As an alternative to installing vCenter Server on a Windows machine, you can download and deploy the VMware vCenter Server Appliance. The vCenter Server Appliance is a preconfigured Linux-based virtual machine optimized for running vCenter Server and the associated services.
About this task
The vCenter Server Appliance has the following default user names
root with the password vmware.
email@example.com with the password that you entered during installation for the vCenter Single Sign-On administrator account in the built-in domain.
You can also create a custom password that the vCenter Server Appliance reads on first boot. See Create a Custom Password on the First Boot for the vCenter Server Appliance.
On a newly deployed version 5.5 vCenter Server Appliance, the root user does not have vCenter Single Sign-On Administrator privileges. For information about administering vCenter Single Sign-On, see the vSphere Security documentation.
For external databases, the vCenter Server Appliance supports only Oracle databases, in the same versions shown in the VMware Product Interoperability Matrix for the version of the vCenter Server Appliance that you are deploying. See the VMware Product Interoperability Matrix at http://www.vmware.com/resources/compatibility/sim/interop_matrix.php. Versions 5.0.1 and later of the vCenter Server Appliance use PostgreSQL for the embedded database instead of IBM DB2, which is used in vCenter Server Appliance 5.0.
The vCenter Server Appliance does not support Linked Mode configuration.
Version 5.5 of the vCenter Server Appliance is deployed with virtual hardware version 7, which supports eight virtual CPUs per virtual machine in ESXi. Depending on the hosts that you will manage with the vCenter Server Appliance, you might want to upgrade the ESXi hosts and update the hardware version of the vCenter Server Appliance to support more virtual CPUs:
ESXi 4.x supports up to virtual hardware version 7 with up to 8 virtual CPUs per virtual machine.
ESXi 5.0.x supports up to virtual hardware version 8 with up to 32 virtual CPUs per virtual machine.
ESXi 5.1.x supports up to virtual hardware version 9 with up to 64 virtual CPUs per virtual machine.
If you update the vCenter Server appliance to hardware version 10, you cannot edit the virtual machine settings for the appliance using the vSphere Client. This might cause difficulties in managing the vCenter Server Appliance, because you cannot use the vSphere Web Client to connect directly to the host on which the vCenter Server Appliance resides to manage it. Do not upgrade the vCenter Server Appliance to hardware version 10.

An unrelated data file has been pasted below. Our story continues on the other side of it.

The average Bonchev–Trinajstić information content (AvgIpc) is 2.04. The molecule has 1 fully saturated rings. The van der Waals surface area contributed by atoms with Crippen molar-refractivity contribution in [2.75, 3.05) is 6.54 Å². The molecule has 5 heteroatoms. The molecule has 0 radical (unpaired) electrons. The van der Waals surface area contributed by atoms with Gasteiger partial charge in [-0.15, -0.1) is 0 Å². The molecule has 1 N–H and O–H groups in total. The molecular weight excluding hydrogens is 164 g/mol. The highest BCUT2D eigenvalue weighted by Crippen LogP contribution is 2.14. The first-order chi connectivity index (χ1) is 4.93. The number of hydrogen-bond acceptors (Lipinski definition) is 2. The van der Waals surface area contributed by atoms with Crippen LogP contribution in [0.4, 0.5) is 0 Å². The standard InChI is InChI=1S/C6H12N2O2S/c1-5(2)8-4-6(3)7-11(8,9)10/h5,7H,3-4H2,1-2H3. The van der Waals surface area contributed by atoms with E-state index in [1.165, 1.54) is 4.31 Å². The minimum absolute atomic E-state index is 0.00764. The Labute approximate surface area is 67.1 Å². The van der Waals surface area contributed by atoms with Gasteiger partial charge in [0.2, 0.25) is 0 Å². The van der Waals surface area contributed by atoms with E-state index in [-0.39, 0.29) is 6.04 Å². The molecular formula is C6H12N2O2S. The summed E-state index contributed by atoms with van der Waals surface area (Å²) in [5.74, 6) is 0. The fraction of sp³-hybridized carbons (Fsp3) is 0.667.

For inventory and other configuration limits in the vCenter Server Appliance, see the Configuration Maximums documentation.
For information about upgrading ESXi hosts, see the vSphere Upgrade documentation. To update the virtual hardware version of a virtual machine, see the information about virtual machine compatibility levels in the vSphere Virtual Machine Administration documentation.
For information about configuring the vCenter Server Appliance, see the vCenter Server and Host Management documentation.
To configure networking for the vCenter Server Appliance, you must use the vami_config_net tool, located at /opt/vmware/share/vami/vami_config_net. Instructions for using this tool are in the document User’s Guide to Deploying vApps and Virtual Appliances, located at https://www.vmware.com/support/developer/studio/studio26/va_user.pdf.
vCenter Server 5.5 supports connection between vCenter Server and vCenter Server components by IP address only if the IP address is IPv4-compliant. To connect to a vCenter Server system in an IPv6 environment, you must use the fully qualified domain name (FQDN) or host name of the vCenter Server. The best practice is to use the FQDN, which works in all cases, instead of the IP address, which can change if assigned by DHCP.